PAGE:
Breathless Heights

If you want to get high, there's still a price to be paid for invading the towering ranges—despite some newfangled shortcuts

Oct 1, 2000
Outside Magazine
CLIMB HIGH, SLEEP LOW. That has been the mountaineer's maxim for a century. The old paradigm: Get to the base of your chosen massif, set up base camp, start ferrying loads. Up for the day, down for the night. Put in Camps I, II, III, or more over the course of several weeks, giving your physiology plenty of time to acclimatize. Then, when the clouds clear, blast for the summit. With skill, tenacity, stamina, and strength (in that order), you may come home. Throw in good luck and good weather and you may come home having summited. Throw in a good partner and a healthy sense of humor and you may come home having actually enjoyed yourself.

A thousand feet a day. Another traditional mountain-climbing maxim. Hence mountains in the 15,000- to 19,000-foot range would take about a week; 20,000- to 25,000-foot peaks, three weeks; 8,000-meter peaks (higher than about 26,250 feet), six weeks—not because of the technical difficulty of the climbing or the number of feet to be ascended, but simply because the average human body requires that much time to adjust to the lack of oxygen at high altitude.

Enter the new paradigm: speed. If the Eiger could be done in eight days, why not seven, or three, or one? The record for climbing the North Face of the Eiger is now less than seven hours. That's fine for summits under 16,000 feet. But on the high peaks, genetics has gotten in the way of modern man's ever-accelerating pursuit of acceleration. Humans evolved at or near sea level, where the air is 78 percent nitrogen, 21 percent oxygen, and 1 percent trace gases, such as carbon dioxide. Along with food and water, oxygen is necessary to keep our body's 100 trillion cells alive. Like a sophisticated, finely tuned engine, the human body is calibrated to perform optimally with air that contains 21 percent oxygen at 14.7 pounds of atmospheric pressure per square inch at sea level. Drive the average human machine up 10,000 or 20,000 feet and it will start sputtering and choking like a car with a maladjusted carburetor. Although the relative percentage of oxygen in the air remains constant, the higher you go, the more the air pressure drops—and the more the pressure of oxygen drops in turn. Imagine a column of air five or six miles high. At the bottom of the column—sea level—the weight of all the air above compresses the air below. Halfway up the column, at around 18,000 feet, there's half of the pressure and thus half of the oxygen. Near the top of the column—say, on the summit of Everest (29,035 feet)—there's only one-third the pressure that exists at sea level and thus only one-third the oxygen.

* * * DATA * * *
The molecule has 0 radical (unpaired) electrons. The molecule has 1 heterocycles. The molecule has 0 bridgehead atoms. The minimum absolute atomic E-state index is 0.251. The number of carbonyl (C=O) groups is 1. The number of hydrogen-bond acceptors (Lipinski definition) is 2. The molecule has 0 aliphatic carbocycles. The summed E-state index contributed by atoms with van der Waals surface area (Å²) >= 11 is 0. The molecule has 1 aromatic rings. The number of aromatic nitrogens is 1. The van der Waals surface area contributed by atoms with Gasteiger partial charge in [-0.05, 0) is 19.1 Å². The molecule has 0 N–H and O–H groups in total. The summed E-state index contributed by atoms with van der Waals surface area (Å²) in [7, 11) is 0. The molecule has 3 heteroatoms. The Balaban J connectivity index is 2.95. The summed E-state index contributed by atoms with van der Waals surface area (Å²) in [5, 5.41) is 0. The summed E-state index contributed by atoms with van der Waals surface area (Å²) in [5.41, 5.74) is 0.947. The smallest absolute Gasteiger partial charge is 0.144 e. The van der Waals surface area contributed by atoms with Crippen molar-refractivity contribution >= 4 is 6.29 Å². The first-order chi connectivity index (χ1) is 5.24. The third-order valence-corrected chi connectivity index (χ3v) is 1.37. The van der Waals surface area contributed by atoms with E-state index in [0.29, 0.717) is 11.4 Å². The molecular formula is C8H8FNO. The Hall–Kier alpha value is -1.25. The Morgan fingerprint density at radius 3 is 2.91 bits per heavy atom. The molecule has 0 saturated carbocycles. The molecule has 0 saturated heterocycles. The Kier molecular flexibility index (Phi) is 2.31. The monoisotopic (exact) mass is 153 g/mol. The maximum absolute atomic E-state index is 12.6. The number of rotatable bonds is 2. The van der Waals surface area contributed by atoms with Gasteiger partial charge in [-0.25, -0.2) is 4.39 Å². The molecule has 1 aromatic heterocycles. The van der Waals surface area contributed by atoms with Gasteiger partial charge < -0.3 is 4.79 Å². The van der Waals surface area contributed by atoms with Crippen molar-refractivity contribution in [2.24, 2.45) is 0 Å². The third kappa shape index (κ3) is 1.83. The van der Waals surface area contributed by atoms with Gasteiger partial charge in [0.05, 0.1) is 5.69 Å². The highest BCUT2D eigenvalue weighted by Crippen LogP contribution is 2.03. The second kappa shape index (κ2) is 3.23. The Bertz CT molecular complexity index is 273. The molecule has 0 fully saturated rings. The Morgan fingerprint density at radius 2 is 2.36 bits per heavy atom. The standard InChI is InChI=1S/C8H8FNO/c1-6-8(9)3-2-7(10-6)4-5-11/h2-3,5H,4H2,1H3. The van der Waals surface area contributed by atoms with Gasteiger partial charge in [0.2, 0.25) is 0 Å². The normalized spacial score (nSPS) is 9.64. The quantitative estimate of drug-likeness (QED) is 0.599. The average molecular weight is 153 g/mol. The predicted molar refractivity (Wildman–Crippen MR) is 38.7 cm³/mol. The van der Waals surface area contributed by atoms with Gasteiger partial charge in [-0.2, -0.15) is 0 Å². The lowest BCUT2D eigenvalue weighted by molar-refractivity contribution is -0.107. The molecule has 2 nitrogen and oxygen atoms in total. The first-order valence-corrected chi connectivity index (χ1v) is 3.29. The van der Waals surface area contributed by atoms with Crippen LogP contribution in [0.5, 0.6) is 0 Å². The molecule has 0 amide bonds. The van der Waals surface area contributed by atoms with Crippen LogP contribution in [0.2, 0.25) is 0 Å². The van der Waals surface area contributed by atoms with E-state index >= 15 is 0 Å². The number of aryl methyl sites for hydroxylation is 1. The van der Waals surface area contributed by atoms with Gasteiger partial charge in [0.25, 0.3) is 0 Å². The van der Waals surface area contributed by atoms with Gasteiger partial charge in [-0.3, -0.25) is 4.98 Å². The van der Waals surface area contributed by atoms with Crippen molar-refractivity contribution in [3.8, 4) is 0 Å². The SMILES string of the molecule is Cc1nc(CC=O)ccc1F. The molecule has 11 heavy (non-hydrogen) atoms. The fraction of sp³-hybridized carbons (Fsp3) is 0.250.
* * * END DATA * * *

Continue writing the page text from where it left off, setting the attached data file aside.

No way around it. We were not designed for high altitude, and by God, you know it every time you go up there. That said, for years mountain climbers have been attempting to preacclimatize—hiking, climbing, skiing, or just hanging out at elevations lower than their goal but higher than their home. Doing a few fourteeners before heading for Mount Foraker, scrambling in the Alps before climbing in the Andes. Still, although these preclimb climbing trips have honed many an alpinist's mental acuity, mountain acumen, and technical skill, they are usually too short to effectively jump-start physiological acclimatization. The only way to acclimatize for high-altitude mountaineering has been the slow way: Go up high and stay there until you stop puking.

Until now.